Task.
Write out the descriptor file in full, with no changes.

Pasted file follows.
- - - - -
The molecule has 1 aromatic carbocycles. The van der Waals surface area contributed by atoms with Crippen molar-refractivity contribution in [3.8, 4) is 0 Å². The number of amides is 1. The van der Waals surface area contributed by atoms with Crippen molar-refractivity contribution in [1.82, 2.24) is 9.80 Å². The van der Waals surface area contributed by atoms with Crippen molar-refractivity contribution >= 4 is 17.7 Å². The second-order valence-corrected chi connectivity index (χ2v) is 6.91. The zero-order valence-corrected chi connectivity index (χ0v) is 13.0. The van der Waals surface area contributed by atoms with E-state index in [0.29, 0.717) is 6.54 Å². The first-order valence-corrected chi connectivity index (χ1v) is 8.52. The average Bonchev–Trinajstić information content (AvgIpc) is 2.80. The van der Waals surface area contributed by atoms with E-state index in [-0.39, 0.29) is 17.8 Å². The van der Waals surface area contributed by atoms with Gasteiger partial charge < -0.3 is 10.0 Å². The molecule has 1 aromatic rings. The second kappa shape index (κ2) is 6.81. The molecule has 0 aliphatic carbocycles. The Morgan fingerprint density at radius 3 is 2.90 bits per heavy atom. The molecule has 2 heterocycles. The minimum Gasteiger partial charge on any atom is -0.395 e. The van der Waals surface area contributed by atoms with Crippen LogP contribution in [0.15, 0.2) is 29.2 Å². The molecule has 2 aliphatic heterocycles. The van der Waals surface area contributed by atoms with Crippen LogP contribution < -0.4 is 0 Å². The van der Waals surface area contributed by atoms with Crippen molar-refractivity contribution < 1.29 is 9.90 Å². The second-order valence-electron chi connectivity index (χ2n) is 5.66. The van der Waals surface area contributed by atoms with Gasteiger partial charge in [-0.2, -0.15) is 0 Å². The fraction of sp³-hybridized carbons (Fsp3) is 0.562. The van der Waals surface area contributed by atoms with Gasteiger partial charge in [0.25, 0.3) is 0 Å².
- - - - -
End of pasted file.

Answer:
The molecule has 1 aromatic carbocycles. The van der Waals surface area contributed by atoms with Crippen molar-refractivity contribution in [3.8, 4) is 0 Å². The number of amides is 1. The van der Waals surface area contributed by atoms with Crippen molar-refractivity contribution in [1.82, 2.24) is 9.80 Å². The van der Waals surface area contributed by atoms with Crippen molar-refractivity contribution >= 4 is 17.7 Å². The second-order valence-corrected chi connectivity index (χ2v) is 6.91. The zero-order valence-corrected chi connectivity index (χ0v) is 13.0. The van der Waals surface area contributed by atoms with E-state index in [0.29, 0.717) is 6.54 Å². The first-order valence-corrected chi connectivity index (χ1v) is 8.52. The average Bonchev–Trinajstić information content (AvgIpc) is 2.80. The van der Waals surface area contributed by atoms with E-state index in [-0.39, 0.29) is 17.8 Å². The van der Waals surface area contributed by atoms with Gasteiger partial charge < -0.3 is 10.0 Å². The molecule has 1 aromatic rings. The second kappa shape index (κ2) is 6.81. The molecule has 0 aliphatic carbocycles. The Morgan fingerprint density at radius 3 is 2.90 bits per heavy atom. The molecule has 2 heterocycles. The minimum Gasteiger partial charge on any atom is -0.395 e. The van der Waals surface area contributed by atoms with Crippen LogP contribution in [0.15, 0.2) is 29.2 Å². The molecule has 2 aliphatic heterocycles. The van der Waals surface area contributed by atoms with Crippen LogP contribution < -0.4 is 0 Å². The van der Waals surface area contributed by atoms with Crippen molar-refractivity contribution < 1.29 is 9.90 Å². The second-order valence-electron chi connectivity index (χ2n) is 5.66. The van der Waals surface area contributed by atoms with Gasteiger partial charge in [-0.2, -0.15) is 0 Å². The fraction of sp³-hybridized carbons (Fsp3) is 0.562. The van der Waals surface area contributed by atoms with Gasteiger partial charge in [0.25, 0.3) is 0 Å².